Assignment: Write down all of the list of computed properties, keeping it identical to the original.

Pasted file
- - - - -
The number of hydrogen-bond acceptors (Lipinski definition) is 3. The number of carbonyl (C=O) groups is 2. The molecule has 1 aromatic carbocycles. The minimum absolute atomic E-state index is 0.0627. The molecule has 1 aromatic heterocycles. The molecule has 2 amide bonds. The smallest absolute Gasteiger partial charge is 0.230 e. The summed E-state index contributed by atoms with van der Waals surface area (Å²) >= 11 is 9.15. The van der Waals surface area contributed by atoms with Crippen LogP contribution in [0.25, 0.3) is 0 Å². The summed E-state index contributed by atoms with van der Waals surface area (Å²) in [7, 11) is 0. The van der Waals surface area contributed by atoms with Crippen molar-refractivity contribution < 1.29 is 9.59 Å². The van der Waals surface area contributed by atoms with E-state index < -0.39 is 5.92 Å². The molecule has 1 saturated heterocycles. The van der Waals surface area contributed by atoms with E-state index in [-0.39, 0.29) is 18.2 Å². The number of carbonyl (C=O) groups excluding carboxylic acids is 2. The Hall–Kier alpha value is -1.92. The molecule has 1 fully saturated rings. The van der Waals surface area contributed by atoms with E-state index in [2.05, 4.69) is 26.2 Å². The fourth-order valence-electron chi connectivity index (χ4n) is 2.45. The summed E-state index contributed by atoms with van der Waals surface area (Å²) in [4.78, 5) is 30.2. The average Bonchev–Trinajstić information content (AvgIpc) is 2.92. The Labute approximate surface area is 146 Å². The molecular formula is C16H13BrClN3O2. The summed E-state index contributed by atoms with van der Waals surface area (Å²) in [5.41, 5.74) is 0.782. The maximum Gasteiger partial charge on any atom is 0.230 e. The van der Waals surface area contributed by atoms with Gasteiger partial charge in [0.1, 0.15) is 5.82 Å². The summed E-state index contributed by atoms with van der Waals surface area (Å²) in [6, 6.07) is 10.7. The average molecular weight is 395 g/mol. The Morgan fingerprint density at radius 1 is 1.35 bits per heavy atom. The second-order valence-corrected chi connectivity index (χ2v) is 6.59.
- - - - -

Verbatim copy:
The number of hydrogen-bond acceptors (Lipinski definition) is 3. The number of carbonyl (C=O) groups is 2. The molecule has 1 aromatic carbocycles. The minimum absolute atomic E-state index is 0.0627. The molecule has 1 aromatic heterocycles. The molecule has 2 amide bonds. The smallest absolute Gasteiger partial charge is 0.230 e. The summed E-state index contributed by atoms with van der Waals surface area (Å²) >= 11 is 9.15. The van der Waals surface area contributed by atoms with Crippen LogP contribution in [0.25, 0.3) is 0 Å². The summed E-state index contributed by atoms with van der Waals surface area (Å²) in [7, 11) is 0. The van der Waals surface area contributed by atoms with Crippen molar-refractivity contribution < 1.29 is 9.59 Å². The van der Waals surface area contributed by atoms with E-state index < -0.39 is 5.92 Å². The molecule has 1 saturated heterocycles. The van der Waals surface area contributed by atoms with E-state index in [-0.39, 0.29) is 18.2 Å². The number of carbonyl (C=O) groups excluding carboxylic acids is 2. The Hall–Kier alpha value is -1.92. The molecule has 1 fully saturated rings. The van der Waals surface area contributed by atoms with E-state index in [2.05, 4.69) is 26.2 Å². The fourth-order valence-electron chi connectivity index (χ4n) is 2.45. The summed E-state index contributed by atoms with van der Waals surface area (Å²) in [4.78, 5) is 30.2. The average Bonchev–Trinajstić information content (AvgIpc) is 2.92. The Labute approximate surface area is 146 Å². The molecular formula is C16H13BrClN3O2. The summed E-state index contributed by atoms with van der Waals surface area (Å²) in [5.41, 5.74) is 0.782. The maximum Gasteiger partial charge on any atom is 0.230 e. The van der Waals surface area contributed by atoms with Gasteiger partial charge in [0.1, 0.15) is 5.82 Å². The summed E-state index contributed by atoms with van der Waals surface area (Å²) in [6, 6.07) is 10.7. The average molecular weight is 395 g/mol. The Morgan fingerprint density at radius 1 is 1.35 bits per heavy atom. The second-order valence-corrected chi connectivity index (χ2v) is 6.59.